In a 5-4 opinion in June, the U.S. Supreme Court overturned that decision and said Dusten Brown was not entitled to custody of the child based on the Indian Child Welfare Act. The Supreme Court ruled ICWA was designed to counteract the unwarranted removal of American Indian children from American Indian families. According to the majority opinion, because the biological father didn't seek custody of Veronica until several months after her birth, the law doesn't apply.
The high court said it could not allow a biological father to abandon his child in utero and refuse any support for the birth mother, then "play his ICWA trump card at the eleventh hour to override the mother's decision and the child's best interests."
The South Carolina court reconvened and ruled Veronica was to be returned to the Capobiancos.
When the adoption was finalized in South Carolina two weeks ago, a seven-day transition plan to ease the change of custody on Veronica was proposed. A judge tossed out the plan when Brown did not send a proxy with Veronica to visit with the Capobiancos on Aug. 3.
Veronica's biological mother has supported the adoption by the Capobiancos and sued the U.S. Attorney General, claiming ICWA is unconstitutional.
"We don't seek victory," Melanie Capobianco said. "There is none in this type of situation. We seek the peace of our daughter."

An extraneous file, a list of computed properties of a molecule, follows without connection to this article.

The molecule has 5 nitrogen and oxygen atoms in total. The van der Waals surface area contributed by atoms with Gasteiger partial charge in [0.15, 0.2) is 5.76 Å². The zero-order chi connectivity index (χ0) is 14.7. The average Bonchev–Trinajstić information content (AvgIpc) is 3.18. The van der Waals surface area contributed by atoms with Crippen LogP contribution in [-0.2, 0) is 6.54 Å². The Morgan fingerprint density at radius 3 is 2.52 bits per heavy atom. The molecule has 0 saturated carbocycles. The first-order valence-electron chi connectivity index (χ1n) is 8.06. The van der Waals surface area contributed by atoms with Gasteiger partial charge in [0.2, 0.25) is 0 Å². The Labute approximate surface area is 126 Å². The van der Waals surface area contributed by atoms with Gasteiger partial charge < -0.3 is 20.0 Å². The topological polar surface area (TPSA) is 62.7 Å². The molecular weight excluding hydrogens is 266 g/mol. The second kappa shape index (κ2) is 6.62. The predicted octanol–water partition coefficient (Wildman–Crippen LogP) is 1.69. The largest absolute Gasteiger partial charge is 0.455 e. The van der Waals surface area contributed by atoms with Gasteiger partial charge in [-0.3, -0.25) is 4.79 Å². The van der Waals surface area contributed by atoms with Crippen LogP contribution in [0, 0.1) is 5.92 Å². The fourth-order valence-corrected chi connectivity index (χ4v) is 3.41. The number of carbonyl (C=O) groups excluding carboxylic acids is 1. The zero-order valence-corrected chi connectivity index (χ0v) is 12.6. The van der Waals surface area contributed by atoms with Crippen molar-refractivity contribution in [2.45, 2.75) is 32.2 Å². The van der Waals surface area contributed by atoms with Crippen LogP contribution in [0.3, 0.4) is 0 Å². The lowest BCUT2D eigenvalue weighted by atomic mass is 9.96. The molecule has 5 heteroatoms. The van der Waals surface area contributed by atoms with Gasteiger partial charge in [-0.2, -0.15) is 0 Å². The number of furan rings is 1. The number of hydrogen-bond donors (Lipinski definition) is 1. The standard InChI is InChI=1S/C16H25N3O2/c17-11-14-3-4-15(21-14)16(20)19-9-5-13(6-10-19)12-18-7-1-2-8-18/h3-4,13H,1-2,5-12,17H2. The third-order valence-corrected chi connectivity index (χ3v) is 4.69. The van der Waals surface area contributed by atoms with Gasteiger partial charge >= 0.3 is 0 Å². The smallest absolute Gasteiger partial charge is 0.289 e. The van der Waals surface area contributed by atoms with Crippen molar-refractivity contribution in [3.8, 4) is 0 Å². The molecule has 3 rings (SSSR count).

Supporters of both the Capobiancos and Brown gathered outside the news conference holding signs and wearing sandwich boards.
Signs in support of Brown declared, "Culture Matters" and "Cherokee Children Not For Sale."
Brown's team and the Cherokee Nation has said his legal options to keep custody of Veronica haven't run out in tribal and Oklahoma courts, and because of that, his arrest was premature.
South Carolina Gov. Nikki Haley signed a rendition request on Tuesday, urging Oklahoma authorities to surrender Brown to the Lowcountry courts. Fallin said she would not act on the request until Brown has his day in court on Sept. 12, when he will fight the legality of his weekend arrest.
After that time and a review of the case, "should that request adhere to the letter and spirit of the law, I will sign it," Fallin said on Tuesday.
Fallin released a statement Wednesday morning that said she is willing to act sooner if Brown doesn't comply with "reasonable expectations."
"Mr. and Mrs. Capobianco deserve an opportunity to meet with their adopted daughter," Fallin said. "They also deserve the chance to meet with Mr. Brown and put an end to this conflict. It is important for Veronica's sake that Mr. Brown and the Capobianco family resolve this matter quickly and grant closure to all parties.
"If Mr. Brown is unwilling to cooperate with these reasonable expectations, then I will be forced to expedite his extradition request and let the issue be settled in court."
After the Governor updated her stance, Brown's attorney released the following statement:
"The South Carolina court's determination of this issue was based upon facts as they existed almost two years ago. We are fully in favor of a present-day determination of Veronica's best interest to be made by a court in the state where Veronica has lived for the past 19 months. We'll reach out to the Capobianco's counsel to see if a resolution in Veronica's best interest can be reached. We hope the present impasse can be quickly resolved."